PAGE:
Recap on the ACCC 2023 Report: Industry Round Up
Posted: Friday, May 03
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  • Recap on the ACCC 2023 Report: Industry Round Up
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Recap on the ACCC 2023 Report: Industry Round Up

Recently the ACCC released their report from the National Anti-Scam Centre on scams activity in 2023, which highlighted a decrease in financial losses despite an increase in scam reports. The total combined losses reported in 2023 were $2.74 billion, showing a 13% decrease compared to the previous year. Efforts from Government, private sector, and law enforcement led to this decline.

The report detailed the importance of coordinated prevention, detection, and response initiatives to protect Australians from scams. The National Anti-Scam Centre will continue developing technology to combat scams and raise awareness among at-risk communities.

National Anti-Scam Centre

The National Anti-Scam Centre was founded by the Australian Government on July 1, 2023, within the Australian Competition and Consumer Commission (ACCC). Together, the National Anti-Scam Centre and its allies in the public sector, business, law enforcement, and consumer advocacy are dedicated to making Australia a more difficult target for scammers and minimising the severe financial and psychological damage that scams create.

The Government allocated $86.5 million in the 2023–24 budget to create a National Anti-Scam Centre as a model collaboration between Government and business worldwide to create Australia’s first SMS Sender ID register to aid in thwarting scammers who pose as reputable businesses or Government agencies in text messages.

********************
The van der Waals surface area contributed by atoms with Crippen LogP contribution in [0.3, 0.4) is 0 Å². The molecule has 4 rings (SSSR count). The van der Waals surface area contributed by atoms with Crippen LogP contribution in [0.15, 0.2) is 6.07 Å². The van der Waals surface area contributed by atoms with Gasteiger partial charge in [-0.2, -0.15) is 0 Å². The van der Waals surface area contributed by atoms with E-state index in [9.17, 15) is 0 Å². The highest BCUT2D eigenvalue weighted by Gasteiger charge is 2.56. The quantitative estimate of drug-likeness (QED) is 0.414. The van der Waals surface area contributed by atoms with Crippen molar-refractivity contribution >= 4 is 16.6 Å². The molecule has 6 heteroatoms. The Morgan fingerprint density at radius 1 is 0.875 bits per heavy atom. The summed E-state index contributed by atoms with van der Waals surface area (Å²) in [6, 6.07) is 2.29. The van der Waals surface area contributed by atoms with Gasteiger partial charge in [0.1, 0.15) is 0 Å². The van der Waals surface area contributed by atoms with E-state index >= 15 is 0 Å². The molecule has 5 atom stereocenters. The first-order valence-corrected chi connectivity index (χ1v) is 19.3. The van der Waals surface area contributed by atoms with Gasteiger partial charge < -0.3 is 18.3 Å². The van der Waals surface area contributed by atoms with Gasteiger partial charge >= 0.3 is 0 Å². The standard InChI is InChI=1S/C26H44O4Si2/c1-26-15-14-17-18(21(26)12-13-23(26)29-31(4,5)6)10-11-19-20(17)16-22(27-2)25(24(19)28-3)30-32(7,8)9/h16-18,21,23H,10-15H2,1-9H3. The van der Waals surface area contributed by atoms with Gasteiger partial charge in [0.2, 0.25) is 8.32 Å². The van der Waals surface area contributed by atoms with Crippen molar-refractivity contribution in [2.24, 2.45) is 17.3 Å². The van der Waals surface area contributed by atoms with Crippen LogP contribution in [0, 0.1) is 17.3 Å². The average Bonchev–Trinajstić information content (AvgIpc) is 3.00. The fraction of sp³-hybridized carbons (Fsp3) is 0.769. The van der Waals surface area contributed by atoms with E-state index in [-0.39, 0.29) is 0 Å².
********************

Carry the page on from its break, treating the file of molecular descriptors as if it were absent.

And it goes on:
Reference: Report of the National Anti-Scam Centre on scams activity 2023

Key Report Highlights

Depending on the sort of scam and their knowledge of the function of private and reporting agencies, Australians report scammers to a variety of institutions. The National Anti-Scam Centre has started compiling data from the most popular sources in order to give a more realistic image of the extent of scam activity in Australia. Over the course of the next 12 months, this investigation will produce more evidence, which will help target actions to lessen the harm that scammers do. Australians are still being urged to report scams by the National Anti-Scam Centre and its affiliates. Reports assist in spotting patterns, which can notify others and encourage disruptive behaviour.

Reference: Report of the National Anti-Scam Centre on scams activity 2023

The Australian Securities and Investments Commission (ASIC), IDCARE, Scamwatch, ReportCyber, Australian Financial Crimes Exchange (AFCX), and other sources of information are incorporated into the report.

The combined scam reports and losses are broken down in Table 1 below:

Reference: Report of the National Anti-Scam Centre on scams activity 2023

In addition to highlighting the drop in reported losses to investment scams from $1.5 billion in 2022 to $1.3 billion in 2023, Table 2 below lists the top 5 scam types by financial loss.

Reference: Report of the National Anti-Scam Centre on scams activity 2023

“Investment and romance scams occupying two of the top three spots is expected as we’ve seen a surge in this type of activity over the last few years, particularly through pig butchering scams, which have become extremely common across messaging platforms, dating and social media apps. These types of scams blur the line between both investment and romance scams because they often combine the two.

Commented Satnam Narang, Senior Staff Research Engineer at Tenable.

1. Financial Loss Decrease

Total losses reported in 2023 were $2.74 billion, a 13% decrease from the previous year. Australians reported losses of over $2.74 billion in 2023 (a 13% reduction) compared to a combined total of over 601,000 reports in 2023 (an 18.5% rise).

Chris Sharp, CEO, Pax8 APAC commented,

“While it’s promising to see the financial losses of scam activity reduce in 2023, the National Anti-Scam Centre’s inaugural report is an important reminder that scam encounters aren’t an ‘if’ but a ‘when’ occurrence for Australian individuals and business. And for those affected, the losses are devastating.”

Renée Burton, Head of Threat Intelligence at Infoblox added,